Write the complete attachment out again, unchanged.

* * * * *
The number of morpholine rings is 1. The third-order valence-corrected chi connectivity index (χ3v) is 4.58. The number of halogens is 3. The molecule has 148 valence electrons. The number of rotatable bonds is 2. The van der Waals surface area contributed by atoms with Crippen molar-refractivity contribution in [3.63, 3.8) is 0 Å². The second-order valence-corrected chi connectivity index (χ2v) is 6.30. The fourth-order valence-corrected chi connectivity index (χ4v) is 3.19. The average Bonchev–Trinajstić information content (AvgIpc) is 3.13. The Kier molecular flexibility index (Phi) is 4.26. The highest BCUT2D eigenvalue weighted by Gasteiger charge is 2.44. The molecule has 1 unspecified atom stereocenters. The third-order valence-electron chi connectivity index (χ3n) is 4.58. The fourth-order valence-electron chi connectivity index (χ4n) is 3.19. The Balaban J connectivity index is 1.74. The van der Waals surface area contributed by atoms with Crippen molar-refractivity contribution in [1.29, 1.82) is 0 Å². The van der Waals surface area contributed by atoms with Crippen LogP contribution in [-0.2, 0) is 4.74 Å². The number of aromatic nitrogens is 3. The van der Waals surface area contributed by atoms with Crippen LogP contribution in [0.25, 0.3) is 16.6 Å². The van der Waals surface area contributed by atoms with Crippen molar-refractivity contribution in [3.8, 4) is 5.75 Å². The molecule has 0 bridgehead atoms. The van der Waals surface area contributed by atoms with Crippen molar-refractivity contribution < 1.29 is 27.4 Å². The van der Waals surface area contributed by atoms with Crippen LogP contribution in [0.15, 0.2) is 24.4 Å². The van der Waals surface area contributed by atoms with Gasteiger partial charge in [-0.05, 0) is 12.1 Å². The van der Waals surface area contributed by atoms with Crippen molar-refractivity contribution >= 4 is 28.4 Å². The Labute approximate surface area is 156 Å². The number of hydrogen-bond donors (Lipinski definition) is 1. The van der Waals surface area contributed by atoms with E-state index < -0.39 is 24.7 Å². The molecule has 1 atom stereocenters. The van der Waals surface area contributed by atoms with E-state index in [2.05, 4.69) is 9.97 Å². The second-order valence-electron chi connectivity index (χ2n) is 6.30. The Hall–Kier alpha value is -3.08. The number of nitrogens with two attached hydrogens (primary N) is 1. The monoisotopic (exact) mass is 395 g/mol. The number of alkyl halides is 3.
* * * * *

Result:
The number of morpholine rings is 1. The third-order valence-corrected chi connectivity index (χ3v) is 4.58. The number of halogens is 3. The molecule has 148 valence electrons. The number of rotatable bonds is 2. The van der Waals surface area contributed by atoms with Crippen molar-refractivity contribution in [3.63, 3.8) is 0 Å². The second-order valence-corrected chi connectivity index (χ2v) is 6.30. The fourth-order valence-corrected chi connectivity index (χ4v) is 3.19. The average Bonchev–Trinajstić information content (AvgIpc) is 3.13. The Kier molecular flexibility index (Phi) is 4.26. The highest BCUT2D eigenvalue weighted by Gasteiger charge is 2.44. The molecule has 1 unspecified atom stereocenters. The third-order valence-electron chi connectivity index (χ3n) is 4.58. The fourth-order valence-electron chi connectivity index (χ4n) is 3.19. The Balaban J connectivity index is 1.74. The van der Waals surface area contributed by atoms with Crippen molar-refractivity contribution in [1.29, 1.82) is 0 Å². The van der Waals surface area contributed by atoms with Crippen LogP contribution in [-0.2, 0) is 4.74 Å². The number of aromatic nitrogens is 3. The van der Waals surface area contributed by atoms with Crippen LogP contribution in [0.25, 0.3) is 16.6 Å². The van der Waals surface area contributed by atoms with Crippen molar-refractivity contribution in [3.8, 4) is 5.75 Å². The molecule has 0 bridgehead atoms. The van der Waals surface area contributed by atoms with Crippen molar-refractivity contribution < 1.29 is 27.4 Å². The van der Waals surface area contributed by atoms with Crippen LogP contribution in [0.15, 0.2) is 24.4 Å². The van der Waals surface area contributed by atoms with Gasteiger partial charge in [-0.05, 0) is 12.1 Å². The van der Waals surface area contributed by atoms with Crippen molar-refractivity contribution >= 4 is 28.4 Å². The Labute approximate surface area is 156 Å². The number of hydrogen-bond donors (Lipinski definition) is 1. The van der Waals surface area contributed by atoms with E-state index < -0.39 is 24.7 Å². The molecule has 1 atom stereocenters. The van der Waals surface area contributed by atoms with E-state index in [2.05, 4.69) is 9.97 Å². The second-order valence-electron chi connectivity index (χ2n) is 6.30. The Hall–Kier alpha value is -3.08. The number of nitrogens with two attached hydrogens (primary N) is 1. The monoisotopic (exact) mass is 395 g/mol. The number of alkyl halides is 3.